[0:03:46.1] BM: That is a very good question. A lot of folks, a lot of times we just don’t know, there’s a lot of research and studies going in to trying to figure that out. A few things that are possibilities include some better diagnosis now as awareness has increased, we think more people are getting the hospital but there’s also a ton of lifestyle changes that we’ve seen over the last 30 years, which has impacted this.
The growth of a more sedentary lifestyle definitely contributes to it. Main causes of stroke tend to be high blood pressure which of course has impacted by diet, by physical activity levels and by the stress that we deal with online and in our corporate life.
We’ve also seen increases in diabetes diagnoses among younger folks and that is also a main cause of stroke. At the same time, one of the big positive stories that we’ve seen is the decrease in smoking on younger folks because smoking and tobacco use is another huge thing that leads to stroke.
But I think a lot of it is lifestyle and dietary changes that have happened but there very may will be something else going on out there and there are PHDs working on all sorts of things, trying to figure out just what the heck is going on.
[0:05:15.3] MP: You know, I would not be surprised that the sedentary lifestyle plays a huge part and not just that you're sitting but all the other things that – all these consequences of not being more active and sitting for longer periods of time, I’m sure is playing a large role and I’m sure that’s going to turn out to be a big part of their findings when all is said and done. I don’t know about you but as I sit here for a long period of time editing podcasts and talking to people through a microphone.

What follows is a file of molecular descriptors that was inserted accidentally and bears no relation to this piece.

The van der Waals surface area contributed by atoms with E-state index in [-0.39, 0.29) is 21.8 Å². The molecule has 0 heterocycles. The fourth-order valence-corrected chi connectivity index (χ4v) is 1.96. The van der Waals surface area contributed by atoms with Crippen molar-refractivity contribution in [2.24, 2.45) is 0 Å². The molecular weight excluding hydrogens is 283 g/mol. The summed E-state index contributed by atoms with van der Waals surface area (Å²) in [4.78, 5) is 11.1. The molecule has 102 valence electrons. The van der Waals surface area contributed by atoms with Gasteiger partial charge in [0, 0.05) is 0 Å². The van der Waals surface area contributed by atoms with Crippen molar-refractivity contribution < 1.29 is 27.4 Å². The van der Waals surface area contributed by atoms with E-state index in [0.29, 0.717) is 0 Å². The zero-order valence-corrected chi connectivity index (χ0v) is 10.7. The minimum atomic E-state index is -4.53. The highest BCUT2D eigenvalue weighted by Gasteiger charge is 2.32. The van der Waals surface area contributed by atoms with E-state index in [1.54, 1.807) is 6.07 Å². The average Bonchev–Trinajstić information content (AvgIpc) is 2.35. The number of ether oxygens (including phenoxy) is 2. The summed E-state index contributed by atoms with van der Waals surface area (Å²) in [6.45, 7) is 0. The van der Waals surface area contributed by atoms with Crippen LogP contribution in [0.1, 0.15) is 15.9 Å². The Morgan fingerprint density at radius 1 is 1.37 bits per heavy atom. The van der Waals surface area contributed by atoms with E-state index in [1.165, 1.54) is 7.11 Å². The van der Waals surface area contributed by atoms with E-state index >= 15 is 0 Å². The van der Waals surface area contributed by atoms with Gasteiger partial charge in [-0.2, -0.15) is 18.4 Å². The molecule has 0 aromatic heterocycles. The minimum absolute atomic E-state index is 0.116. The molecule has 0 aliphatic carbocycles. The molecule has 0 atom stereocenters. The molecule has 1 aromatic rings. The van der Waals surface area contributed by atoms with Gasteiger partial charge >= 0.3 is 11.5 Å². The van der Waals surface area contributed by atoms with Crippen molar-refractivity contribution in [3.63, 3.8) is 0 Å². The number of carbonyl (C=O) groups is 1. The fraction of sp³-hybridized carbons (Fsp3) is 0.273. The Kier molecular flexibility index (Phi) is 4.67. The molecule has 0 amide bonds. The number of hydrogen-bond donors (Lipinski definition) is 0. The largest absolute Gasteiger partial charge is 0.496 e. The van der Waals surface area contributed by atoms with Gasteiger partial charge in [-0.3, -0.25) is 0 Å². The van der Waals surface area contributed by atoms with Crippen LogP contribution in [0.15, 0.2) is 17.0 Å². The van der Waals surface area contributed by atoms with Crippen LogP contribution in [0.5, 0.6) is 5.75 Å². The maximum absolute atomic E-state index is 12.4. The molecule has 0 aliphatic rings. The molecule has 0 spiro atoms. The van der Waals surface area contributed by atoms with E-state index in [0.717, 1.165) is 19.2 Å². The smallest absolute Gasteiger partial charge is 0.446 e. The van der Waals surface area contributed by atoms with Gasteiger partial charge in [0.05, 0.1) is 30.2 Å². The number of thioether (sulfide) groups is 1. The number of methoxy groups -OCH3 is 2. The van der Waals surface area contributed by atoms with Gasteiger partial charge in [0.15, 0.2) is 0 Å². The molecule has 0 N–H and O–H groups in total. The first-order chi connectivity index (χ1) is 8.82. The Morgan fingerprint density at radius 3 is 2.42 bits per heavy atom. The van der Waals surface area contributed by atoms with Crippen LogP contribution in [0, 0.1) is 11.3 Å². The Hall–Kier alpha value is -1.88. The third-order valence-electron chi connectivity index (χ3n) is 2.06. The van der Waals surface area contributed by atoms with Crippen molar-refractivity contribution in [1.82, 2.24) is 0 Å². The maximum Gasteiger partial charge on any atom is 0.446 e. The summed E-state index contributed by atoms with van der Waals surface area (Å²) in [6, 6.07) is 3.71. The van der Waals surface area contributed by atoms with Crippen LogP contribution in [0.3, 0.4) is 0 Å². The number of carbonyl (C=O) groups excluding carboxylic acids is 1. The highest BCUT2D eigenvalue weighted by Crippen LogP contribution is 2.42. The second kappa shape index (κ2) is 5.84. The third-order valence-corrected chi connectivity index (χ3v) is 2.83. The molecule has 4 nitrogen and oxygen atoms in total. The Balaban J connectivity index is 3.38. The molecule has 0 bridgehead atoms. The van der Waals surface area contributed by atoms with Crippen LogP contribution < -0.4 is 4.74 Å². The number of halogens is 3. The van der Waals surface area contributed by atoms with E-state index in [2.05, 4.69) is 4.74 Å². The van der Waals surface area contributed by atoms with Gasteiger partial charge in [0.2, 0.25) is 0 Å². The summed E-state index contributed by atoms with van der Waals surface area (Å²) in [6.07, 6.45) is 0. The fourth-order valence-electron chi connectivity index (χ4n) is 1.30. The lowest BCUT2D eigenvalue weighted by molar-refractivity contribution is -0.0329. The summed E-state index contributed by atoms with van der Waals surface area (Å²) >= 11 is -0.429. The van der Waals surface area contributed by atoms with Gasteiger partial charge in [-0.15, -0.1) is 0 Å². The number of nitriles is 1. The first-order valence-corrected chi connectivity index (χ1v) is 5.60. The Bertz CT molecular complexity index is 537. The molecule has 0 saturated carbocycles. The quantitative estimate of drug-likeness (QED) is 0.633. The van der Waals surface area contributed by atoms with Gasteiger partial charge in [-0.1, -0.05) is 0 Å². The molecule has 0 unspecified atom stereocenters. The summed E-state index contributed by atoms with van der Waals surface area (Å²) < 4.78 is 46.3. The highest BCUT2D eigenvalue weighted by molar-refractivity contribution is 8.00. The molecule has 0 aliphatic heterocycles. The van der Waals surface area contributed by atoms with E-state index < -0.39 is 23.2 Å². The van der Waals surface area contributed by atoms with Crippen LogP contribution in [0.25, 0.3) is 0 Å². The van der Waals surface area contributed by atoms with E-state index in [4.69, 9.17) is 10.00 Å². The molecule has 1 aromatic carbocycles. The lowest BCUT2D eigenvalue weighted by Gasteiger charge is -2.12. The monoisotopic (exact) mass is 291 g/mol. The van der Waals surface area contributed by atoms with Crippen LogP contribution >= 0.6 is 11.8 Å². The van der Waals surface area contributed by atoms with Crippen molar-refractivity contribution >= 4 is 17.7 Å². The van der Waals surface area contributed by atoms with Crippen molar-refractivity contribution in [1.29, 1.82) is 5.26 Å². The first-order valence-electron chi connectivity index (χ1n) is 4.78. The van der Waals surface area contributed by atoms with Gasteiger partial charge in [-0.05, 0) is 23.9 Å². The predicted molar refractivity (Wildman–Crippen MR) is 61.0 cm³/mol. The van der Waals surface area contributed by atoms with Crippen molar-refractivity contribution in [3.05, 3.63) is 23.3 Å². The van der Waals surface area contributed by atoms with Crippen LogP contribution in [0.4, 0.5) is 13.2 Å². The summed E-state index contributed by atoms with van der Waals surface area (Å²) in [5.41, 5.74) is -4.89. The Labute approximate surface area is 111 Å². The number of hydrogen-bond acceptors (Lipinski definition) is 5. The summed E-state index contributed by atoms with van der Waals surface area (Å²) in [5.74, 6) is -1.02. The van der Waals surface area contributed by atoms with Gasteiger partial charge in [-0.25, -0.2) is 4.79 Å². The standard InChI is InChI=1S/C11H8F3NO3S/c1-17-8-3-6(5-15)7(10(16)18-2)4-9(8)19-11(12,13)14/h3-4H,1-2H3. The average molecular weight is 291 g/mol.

I’m also curious, you said you enjoyed consuming podcast and you were someone who was producing one at the time. Why was it that when you were looking for information, you thought, the first place I want to turn to is a podcast. What is it about this medium that is so gravitating, that’s so engaging, that made you want to find the information there first?
[0:06:03.1] BM: Podcast work on a few levels, especially in my case. First of all, from a very practical level, one of the things I found out is that it is difficult for me to physically read a book. Because I don’t really have use of my left hand back yet. To read a book, you have to hold it, you have to hold it open and you have to figure out how to turn pages. With two hands, that’s easy. With one hand, it’s more challenging.
The other thing I found is that I like to do a lot of other things and I need to do a lot of other things. One of the things that’s part of my recovery is having to go out and do things like ride the exercise bike or when I travel to various places and I like being able to consume podcast while I do those things. If I am working out on the exercise bike or going through my other physical therapy exercises, I can do that with my headphones on or connect it to my Amazon Echo and listen to the podcast as I do that.